Monday, 14 October 2013 9:58 AM
US tourist sites including New York’s Statue of Liberty and the Grand Canyon in Arizona, have reopened, after state officials agree on deals with the federal government.
The governors of Arizona, New York and South Dakota said in separate statements on Friday that they had reached agreements with the federal government to reopen their parks between Saturday and Monday.
The states will now fund their own attractions and are likely to be reimbursed after the shutdown and other states are looking into see if they can afford to keep their parks open too.
The Grand Canyon, which attracts nearly 5 million visitors a year, reopened on Saturday after a deal was reached with the federal government to pay the National Park Service $651,000 to resume operations for seven days, using state money.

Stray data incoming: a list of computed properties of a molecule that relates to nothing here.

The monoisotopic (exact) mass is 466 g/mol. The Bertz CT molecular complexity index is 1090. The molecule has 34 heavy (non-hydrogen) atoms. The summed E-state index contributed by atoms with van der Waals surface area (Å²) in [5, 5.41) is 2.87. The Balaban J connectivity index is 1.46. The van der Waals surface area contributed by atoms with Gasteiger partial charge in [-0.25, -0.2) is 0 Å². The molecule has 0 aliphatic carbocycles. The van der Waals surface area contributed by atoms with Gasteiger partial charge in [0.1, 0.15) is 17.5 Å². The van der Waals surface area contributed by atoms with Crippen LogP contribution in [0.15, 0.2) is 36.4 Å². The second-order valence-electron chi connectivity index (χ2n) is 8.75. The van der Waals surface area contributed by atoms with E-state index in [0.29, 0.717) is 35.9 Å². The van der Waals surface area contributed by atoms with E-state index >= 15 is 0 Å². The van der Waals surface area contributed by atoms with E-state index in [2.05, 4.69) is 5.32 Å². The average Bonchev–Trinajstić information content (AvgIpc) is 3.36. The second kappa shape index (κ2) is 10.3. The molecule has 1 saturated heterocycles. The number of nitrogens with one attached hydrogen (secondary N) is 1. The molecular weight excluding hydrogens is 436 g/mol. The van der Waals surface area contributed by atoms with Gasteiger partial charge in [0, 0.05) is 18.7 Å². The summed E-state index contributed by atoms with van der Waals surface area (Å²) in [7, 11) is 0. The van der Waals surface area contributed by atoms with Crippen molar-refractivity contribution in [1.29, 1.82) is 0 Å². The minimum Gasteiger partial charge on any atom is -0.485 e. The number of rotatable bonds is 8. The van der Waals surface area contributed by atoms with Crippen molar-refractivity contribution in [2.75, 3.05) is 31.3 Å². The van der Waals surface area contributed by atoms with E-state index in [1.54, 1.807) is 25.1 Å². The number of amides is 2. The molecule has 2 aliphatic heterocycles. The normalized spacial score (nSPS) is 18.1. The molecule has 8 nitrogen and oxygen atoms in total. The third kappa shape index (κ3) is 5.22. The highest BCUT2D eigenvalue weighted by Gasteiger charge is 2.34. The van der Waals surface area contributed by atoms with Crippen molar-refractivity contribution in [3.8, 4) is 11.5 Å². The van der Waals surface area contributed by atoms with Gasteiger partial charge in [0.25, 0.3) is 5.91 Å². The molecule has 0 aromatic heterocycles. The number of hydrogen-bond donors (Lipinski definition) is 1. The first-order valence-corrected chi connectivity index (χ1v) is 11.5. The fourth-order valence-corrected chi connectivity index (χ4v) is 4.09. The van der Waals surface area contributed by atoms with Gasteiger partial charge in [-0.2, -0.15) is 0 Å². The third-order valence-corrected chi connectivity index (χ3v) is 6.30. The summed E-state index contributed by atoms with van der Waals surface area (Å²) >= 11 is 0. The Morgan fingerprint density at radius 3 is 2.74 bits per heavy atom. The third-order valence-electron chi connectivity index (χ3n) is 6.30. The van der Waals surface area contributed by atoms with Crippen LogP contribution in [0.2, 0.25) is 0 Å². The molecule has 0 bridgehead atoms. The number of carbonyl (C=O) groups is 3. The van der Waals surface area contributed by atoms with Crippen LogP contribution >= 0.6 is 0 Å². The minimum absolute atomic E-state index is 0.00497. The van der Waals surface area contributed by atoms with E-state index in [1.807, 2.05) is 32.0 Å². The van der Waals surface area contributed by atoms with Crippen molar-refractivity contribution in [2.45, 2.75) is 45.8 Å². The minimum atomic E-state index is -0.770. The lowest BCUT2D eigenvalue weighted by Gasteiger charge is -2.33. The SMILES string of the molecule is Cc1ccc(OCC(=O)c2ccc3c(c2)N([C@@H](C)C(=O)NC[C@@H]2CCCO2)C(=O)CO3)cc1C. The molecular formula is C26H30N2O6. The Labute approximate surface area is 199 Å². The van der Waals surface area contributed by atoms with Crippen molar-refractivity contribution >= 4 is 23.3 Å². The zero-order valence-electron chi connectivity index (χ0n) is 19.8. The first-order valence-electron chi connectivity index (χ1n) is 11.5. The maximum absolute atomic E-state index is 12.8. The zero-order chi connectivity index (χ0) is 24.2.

New York Governor Andrew Cuomo said his state had agreed to reopen Liberty Island National Park and to keep it open during the shutdown at a cost of $61,600 per day. “The Statue of Liberty is one of this country's most recognizable landmarks, attracting millions of visitors to the state every year, and its closure these last 11 days has had a terrible impact on the local economy and tourism industry," Cuomo said in a statement.
South Dakota Governor Dennis Daugaard also reached an agreement to reopen the Mount Rushmore monument honoring U.S. presidents on using private donations.
401 National Park Service attractions across the United States shut their doors to visitors on October 1 after the U.S. Congress and the White House failed to reach agreement on raising the nation's debt limit, causing a national shutdown.